In 1776, Adam Smith released his magnum opus, An Inquiry into the Nature and Causes of the Wealth of Nations, in which he outlined his fundamental economic theories. Front and center in the book — in fact in Book 1, Chapter 1 — is his realization of the productivity improvements made possible through the “Division of Labour”:
It is the great multiplication of the production of all the different arts, in consequence of the division of labour, which occasions, in a well-governed society, that universal opulence which extends itself to the lowest ranks of the people. Every workman has a great quantity of his own work to dispose of beyond what he himself has occasion for; and every other workman being exactly in the same situation, he is enabled to exchange a great quantity of his own goods for a great quantity, or, what comes to the same thing, for the price of a great quantity of theirs. He supplies them abundantly with what they have occasion for, and they accommodate him as amply with what he has occasion for, and a general plenty diffuses itself through all the different ranks of society.
Smith identified that when men and women specialize their skills, and also importantly “trade” with one another, the end result is a rise in productivity and standard of living for everyone. In 1817, David Ricardo published On the Principles of Political Economy and Taxation where he expanded upon Smith’s work in developing the theory of Comparative Advantage. What Ricardo proved mathematically, is that if one country has simply a comparative advantage (not even an absolute one), it still is in everyone’s best interest to embrace specialization and free trade. In the end, everyone ends up in a better place.
There are two key requirements for these mechanisms to take force. First and foremost, you need free and open trade. It is quite bizarre to see modern day politicians throw caution to the wind and ignore these fundamental tenants of economic science. Time and time again, the fact patterns show that when countries open borders and freely trade, the end result is increased economic prosperity. The second, and less discussed, requirement is for the two parties that should trade to be aware of one another’s goods or services. Unfortunately, either information asymmetry or physical distances and the resulting distribution costs can both cut against the economic advantages that would otherwise arise for all.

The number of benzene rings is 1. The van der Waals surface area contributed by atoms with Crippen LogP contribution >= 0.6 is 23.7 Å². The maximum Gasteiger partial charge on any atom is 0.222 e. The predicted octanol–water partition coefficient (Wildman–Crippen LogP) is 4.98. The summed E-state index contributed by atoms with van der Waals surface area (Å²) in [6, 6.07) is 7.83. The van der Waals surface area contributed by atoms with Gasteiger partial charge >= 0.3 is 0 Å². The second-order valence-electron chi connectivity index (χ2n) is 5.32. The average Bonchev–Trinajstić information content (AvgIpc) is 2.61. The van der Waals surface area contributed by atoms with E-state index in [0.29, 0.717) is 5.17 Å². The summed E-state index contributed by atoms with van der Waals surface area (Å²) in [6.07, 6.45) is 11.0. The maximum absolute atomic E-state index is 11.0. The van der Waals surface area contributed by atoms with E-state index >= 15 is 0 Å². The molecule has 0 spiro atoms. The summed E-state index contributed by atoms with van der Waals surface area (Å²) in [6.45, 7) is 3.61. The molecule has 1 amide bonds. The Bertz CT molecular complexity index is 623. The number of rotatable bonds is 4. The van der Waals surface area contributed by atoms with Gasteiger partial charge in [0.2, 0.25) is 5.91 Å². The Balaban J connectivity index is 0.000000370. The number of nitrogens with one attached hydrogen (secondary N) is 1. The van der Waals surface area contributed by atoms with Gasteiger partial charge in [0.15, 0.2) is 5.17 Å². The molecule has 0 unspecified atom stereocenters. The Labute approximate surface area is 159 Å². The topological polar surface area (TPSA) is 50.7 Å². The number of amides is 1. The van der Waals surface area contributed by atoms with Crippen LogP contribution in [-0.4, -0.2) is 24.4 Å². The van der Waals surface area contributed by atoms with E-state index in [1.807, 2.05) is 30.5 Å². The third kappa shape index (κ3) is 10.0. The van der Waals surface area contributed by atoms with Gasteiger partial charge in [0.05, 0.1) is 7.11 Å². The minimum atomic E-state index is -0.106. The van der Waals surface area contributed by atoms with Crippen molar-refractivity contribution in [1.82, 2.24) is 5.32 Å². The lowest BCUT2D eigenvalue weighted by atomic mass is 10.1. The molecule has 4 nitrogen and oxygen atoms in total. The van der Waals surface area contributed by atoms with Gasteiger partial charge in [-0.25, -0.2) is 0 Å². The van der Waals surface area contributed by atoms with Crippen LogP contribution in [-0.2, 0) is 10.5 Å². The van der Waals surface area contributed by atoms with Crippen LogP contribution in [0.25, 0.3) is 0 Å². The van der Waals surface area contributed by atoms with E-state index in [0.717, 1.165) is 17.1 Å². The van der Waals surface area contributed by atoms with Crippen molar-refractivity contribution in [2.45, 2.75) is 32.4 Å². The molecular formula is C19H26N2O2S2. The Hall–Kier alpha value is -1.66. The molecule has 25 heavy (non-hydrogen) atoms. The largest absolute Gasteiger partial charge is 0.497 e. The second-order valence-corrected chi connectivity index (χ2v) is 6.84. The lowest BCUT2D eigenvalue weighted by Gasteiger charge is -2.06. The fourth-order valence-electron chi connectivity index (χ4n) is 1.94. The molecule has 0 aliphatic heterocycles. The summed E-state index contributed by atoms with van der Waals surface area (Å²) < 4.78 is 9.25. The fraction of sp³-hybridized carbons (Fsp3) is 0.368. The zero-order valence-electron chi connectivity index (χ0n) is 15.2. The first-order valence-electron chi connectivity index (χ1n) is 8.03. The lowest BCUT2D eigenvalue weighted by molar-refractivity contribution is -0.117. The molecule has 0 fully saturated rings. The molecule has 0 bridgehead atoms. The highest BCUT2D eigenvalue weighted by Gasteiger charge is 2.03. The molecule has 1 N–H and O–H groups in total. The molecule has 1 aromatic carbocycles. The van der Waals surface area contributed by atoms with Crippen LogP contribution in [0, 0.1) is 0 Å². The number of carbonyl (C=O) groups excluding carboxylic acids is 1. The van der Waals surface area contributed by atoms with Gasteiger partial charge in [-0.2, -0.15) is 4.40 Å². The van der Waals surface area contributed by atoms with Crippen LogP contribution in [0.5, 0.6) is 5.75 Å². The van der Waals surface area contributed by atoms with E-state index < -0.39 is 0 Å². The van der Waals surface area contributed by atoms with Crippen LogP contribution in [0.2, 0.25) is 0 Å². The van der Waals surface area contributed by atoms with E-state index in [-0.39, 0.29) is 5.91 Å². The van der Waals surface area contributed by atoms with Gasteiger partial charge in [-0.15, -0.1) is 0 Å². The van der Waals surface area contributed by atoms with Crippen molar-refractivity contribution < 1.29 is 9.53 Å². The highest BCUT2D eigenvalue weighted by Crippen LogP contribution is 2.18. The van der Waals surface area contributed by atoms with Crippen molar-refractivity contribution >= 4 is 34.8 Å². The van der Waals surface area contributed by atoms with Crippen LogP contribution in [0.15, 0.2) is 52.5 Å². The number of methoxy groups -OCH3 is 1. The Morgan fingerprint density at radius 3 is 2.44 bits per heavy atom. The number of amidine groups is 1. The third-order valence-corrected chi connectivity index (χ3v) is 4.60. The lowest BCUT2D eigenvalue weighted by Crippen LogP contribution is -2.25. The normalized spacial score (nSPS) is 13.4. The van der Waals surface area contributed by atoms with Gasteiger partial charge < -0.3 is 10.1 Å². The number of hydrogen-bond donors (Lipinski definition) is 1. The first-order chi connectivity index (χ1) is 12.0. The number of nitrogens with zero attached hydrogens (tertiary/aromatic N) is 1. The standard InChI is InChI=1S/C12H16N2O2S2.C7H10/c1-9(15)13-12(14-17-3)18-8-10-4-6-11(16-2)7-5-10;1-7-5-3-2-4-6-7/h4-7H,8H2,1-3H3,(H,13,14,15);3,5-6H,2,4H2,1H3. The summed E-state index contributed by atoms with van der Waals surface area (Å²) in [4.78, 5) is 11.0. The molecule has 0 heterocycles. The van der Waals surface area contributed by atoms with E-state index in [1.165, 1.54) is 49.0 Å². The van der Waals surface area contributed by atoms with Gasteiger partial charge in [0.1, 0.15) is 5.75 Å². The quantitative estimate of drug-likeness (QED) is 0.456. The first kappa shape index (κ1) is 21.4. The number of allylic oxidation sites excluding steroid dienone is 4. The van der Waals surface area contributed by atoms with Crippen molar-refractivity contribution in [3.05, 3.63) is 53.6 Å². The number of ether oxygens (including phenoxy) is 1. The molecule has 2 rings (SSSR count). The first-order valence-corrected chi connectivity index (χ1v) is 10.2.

Fortunately, the rise of the Internet, and specifically Internet marketplace models, act as accelerants to the productivity benefits of the division of labour AND comparative advantage by reducing information asymmetry and increasing the likelihood of a perfect match with regard to the exchange of goods or services. In his 2005 book, The World Is Flat, Thomas Friedman recognizes that the Internet has the ability to create a “level playing field” for all participants, and one where geographic distances become less relevant. The core reason that Internet marketplaces are so powerful is because in connecting economic traders that would otherwise not be connected, they unlock economic wealth that otherwise would not exist. In other words, they literally create “money out of nowhere.”
Any discussion of Internet marketplaces begins with the first quintessential marketplace, ebay(*). Pierre Omidyarfounded AuctionWeb in September of 1995, and its rise to fame is legendary. What started as a web site to trade laser pointers and Beanie Babies (the Pez dispenser start is quite literally a legend), today enables transactions of approximately $100B per year. Over its twenty-plus year lifetime, just over one trillion dollars in goods have traded hands across eBay’s servers. These transactions, and the profits realized by the sellers, were truly “unlocked” by eBay’s matching and auction services.
In 1999, Jack Ma created Alibaba, a Chinese-based B2B marketplace for connecting small and medium enterprise with potential export opportunities. Four years later, in May of 2003, they launched Taobao Marketplace, Alibaba’s answer to eBay. By aggressively launching a free to use service, Alibaba’s Taobao quickly became the leading person-to-person trading site in China. In 2018, Taobao GMV (Gross Merchandise Value) was a staggering RMB2,689 billion, which equates to $428 billion in US dollars.